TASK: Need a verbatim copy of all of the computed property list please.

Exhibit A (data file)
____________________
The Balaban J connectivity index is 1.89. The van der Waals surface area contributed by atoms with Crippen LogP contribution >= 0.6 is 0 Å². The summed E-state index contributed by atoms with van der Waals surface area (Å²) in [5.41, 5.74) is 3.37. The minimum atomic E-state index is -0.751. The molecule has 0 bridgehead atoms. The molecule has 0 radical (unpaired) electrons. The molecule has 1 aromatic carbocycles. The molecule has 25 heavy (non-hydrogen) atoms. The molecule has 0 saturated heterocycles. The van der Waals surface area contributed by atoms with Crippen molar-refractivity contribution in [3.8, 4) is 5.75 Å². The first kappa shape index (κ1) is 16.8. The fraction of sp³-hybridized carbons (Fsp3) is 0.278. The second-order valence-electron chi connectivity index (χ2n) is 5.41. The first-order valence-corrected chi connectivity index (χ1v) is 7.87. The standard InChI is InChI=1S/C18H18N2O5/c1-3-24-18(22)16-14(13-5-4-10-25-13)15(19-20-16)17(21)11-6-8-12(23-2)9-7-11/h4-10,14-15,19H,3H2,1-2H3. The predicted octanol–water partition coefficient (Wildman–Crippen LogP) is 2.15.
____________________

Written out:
The Balaban J connectivity index is 1.89. The van der Waals surface area contributed by atoms with Crippen LogP contribution >= 0.6 is 0 Å². The summed E-state index contributed by atoms with van der Waals surface area (Å²) in [5.41, 5.74) is 3.37. The minimum atomic E-state index is -0.751. The molecule has 0 bridgehead atoms. The molecule has 0 radical (unpaired) electrons. The molecule has 1 aromatic carbocycles. The molecule has 25 heavy (non-hydrogen) atoms. The molecule has 0 saturated heterocycles. The van der Waals surface area contributed by atoms with Crippen molar-refractivity contribution in [3.8, 4) is 5.75 Å². The first kappa shape index (κ1) is 16.8. The fraction of sp³-hybridized carbons (Fsp3) is 0.278. The second-order valence-electron chi connectivity index (χ2n) is 5.41. The first-order valence-corrected chi connectivity index (χ1v) is 7.87. The standard InChI is InChI=1S/C18H18N2O5/c1-3-24-18(22)16-14(13-5-4-10-25-13)15(19-20-16)17(21)11-6-8-12(23-2)9-7-11/h4-10,14-15,19H,3H2,1-2H3. The predicted octanol–water partition coefficient (Wildman–Crippen LogP) is 2.15.